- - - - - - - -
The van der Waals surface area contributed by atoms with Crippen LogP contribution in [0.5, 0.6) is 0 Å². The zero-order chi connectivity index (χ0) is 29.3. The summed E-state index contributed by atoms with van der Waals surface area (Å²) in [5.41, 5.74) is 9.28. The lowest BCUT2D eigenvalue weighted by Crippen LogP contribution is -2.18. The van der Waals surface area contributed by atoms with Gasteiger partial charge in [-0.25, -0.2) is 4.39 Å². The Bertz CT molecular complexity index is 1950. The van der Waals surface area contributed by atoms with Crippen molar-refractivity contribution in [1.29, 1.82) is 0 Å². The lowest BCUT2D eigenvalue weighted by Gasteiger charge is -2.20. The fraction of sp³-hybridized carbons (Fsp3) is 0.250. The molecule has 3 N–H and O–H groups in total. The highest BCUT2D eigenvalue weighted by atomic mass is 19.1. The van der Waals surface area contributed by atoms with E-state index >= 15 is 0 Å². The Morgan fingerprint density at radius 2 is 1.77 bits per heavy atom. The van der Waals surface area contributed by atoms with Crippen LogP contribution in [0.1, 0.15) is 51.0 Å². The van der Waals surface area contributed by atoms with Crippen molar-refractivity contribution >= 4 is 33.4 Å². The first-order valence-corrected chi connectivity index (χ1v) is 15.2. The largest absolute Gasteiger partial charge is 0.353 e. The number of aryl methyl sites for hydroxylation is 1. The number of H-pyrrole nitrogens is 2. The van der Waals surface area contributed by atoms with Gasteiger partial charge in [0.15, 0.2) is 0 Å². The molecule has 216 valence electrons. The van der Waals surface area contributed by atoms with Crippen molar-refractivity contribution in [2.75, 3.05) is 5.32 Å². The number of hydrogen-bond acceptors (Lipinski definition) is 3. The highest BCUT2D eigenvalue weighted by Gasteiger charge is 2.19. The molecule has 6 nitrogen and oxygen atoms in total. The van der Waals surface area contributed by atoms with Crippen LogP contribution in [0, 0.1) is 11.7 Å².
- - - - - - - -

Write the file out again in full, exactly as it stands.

The van der Waals surface area contributed by atoms with Crippen LogP contribution in [0.5, 0.6) is 0 Å². The zero-order chi connectivity index (χ0) is 29.3. The summed E-state index contributed by atoms with van der Waals surface area (Å²) in [5.41, 5.74) is 9.28. The lowest BCUT2D eigenvalue weighted by Crippen LogP contribution is -2.18. The van der Waals surface area contributed by atoms with Gasteiger partial charge in [-0.25, -0.2) is 4.39 Å². The Bertz CT molecular complexity index is 1950. The van der Waals surface area contributed by atoms with Crippen molar-refractivity contribution in [1.29, 1.82) is 0 Å². The lowest BCUT2D eigenvalue weighted by Gasteiger charge is -2.20. The fraction of sp³-hybridized carbons (Fsp3) is 0.250. The molecule has 3 N–H and O–H groups in total. The highest BCUT2D eigenvalue weighted by atomic mass is 19.1. The van der Waals surface area contributed by atoms with E-state index >= 15 is 0 Å². The Morgan fingerprint density at radius 2 is 1.77 bits per heavy atom. The van der Waals surface area contributed by atoms with Crippen LogP contribution in [0.1, 0.15) is 51.0 Å². The van der Waals surface area contributed by atoms with Crippen molar-refractivity contribution >= 4 is 33.4 Å². The first-order valence-corrected chi connectivity index (χ1v) is 15.2. The largest absolute Gasteiger partial charge is 0.353 e. The number of aryl methyl sites for hydroxylation is 1. The number of H-pyrrole nitrogens is 2. The van der Waals surface area contributed by atoms with Gasteiger partial charge in [0.15, 0.2) is 0 Å². The molecule has 216 valence electrons. The van der Waals surface area contributed by atoms with Crippen molar-refractivity contribution in [2.75, 3.05) is 5.32 Å². The number of hydrogen-bond acceptors (Lipinski definition) is 3. The highest BCUT2D eigenvalue weighted by Gasteiger charge is 2.19. The molecule has 6 nitrogen and oxygen atoms in total. The van der Waals surface area contributed by atoms with Crippen LogP contribution in [0, 0.1) is 11.7 Å².